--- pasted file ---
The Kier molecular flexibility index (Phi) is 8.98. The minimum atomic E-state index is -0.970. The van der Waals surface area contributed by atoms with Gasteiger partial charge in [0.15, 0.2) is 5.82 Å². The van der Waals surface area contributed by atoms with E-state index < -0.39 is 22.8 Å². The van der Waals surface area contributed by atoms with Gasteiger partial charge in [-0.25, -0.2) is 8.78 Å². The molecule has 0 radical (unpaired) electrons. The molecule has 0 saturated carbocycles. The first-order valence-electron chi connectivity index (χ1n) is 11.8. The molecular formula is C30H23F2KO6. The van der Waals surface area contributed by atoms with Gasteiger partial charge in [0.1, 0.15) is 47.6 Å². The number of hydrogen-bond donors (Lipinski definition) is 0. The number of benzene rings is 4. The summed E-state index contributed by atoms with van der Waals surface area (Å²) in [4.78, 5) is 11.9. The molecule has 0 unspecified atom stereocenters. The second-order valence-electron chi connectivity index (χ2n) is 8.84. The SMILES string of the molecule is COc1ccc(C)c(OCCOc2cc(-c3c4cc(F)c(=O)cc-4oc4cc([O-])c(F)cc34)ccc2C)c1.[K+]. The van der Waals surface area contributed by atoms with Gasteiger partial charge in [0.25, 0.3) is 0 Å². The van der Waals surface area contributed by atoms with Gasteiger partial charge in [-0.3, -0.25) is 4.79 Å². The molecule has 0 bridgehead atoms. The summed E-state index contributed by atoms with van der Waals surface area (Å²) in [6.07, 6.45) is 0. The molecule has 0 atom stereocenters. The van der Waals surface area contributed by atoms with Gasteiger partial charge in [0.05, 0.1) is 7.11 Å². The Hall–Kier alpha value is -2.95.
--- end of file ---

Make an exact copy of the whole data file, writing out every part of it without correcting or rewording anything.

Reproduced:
The Kier molecular flexibility index (Phi) is 8.98. The minimum atomic E-state index is -0.970. The van der Waals surface area contributed by atoms with Gasteiger partial charge in [0.15, 0.2) is 5.82 Å². The van der Waals surface area contributed by atoms with E-state index < -0.39 is 22.8 Å². The van der Waals surface area contributed by atoms with Gasteiger partial charge in [-0.25, -0.2) is 8.78 Å². The molecule has 0 radical (unpaired) electrons. The molecule has 0 saturated carbocycles. The first-order valence-electron chi connectivity index (χ1n) is 11.8. The molecular formula is C30H23F2KO6. The van der Waals surface area contributed by atoms with Gasteiger partial charge in [0.1, 0.15) is 47.6 Å². The number of hydrogen-bond donors (Lipinski definition) is 0. The number of benzene rings is 4. The summed E-state index contributed by atoms with van der Waals surface area (Å²) in [4.78, 5) is 11.9. The molecule has 0 unspecified atom stereocenters. The second-order valence-electron chi connectivity index (χ2n) is 8.84. The SMILES string of the molecule is COc1ccc(C)c(OCCOc2cc(-c3c4cc(F)c(=O)cc-4oc4cc([O-])c(F)cc34)ccc2C)c1.[K+]. The van der Waals surface area contributed by atoms with Gasteiger partial charge in [0.25, 0.3) is 0 Å². The van der Waals surface area contributed by atoms with Gasteiger partial charge in [-0.3, -0.25) is 4.79 Å². The molecule has 0 bridgehead atoms. The summed E-state index contributed by atoms with van der Waals surface area (Å²) in [6.07, 6.45) is 0. The molecule has 0 atom stereocenters. The van der Waals surface area contributed by atoms with Gasteiger partial charge in [0.05, 0.1) is 7.11 Å². The Hall–Kier alpha value is -2.95.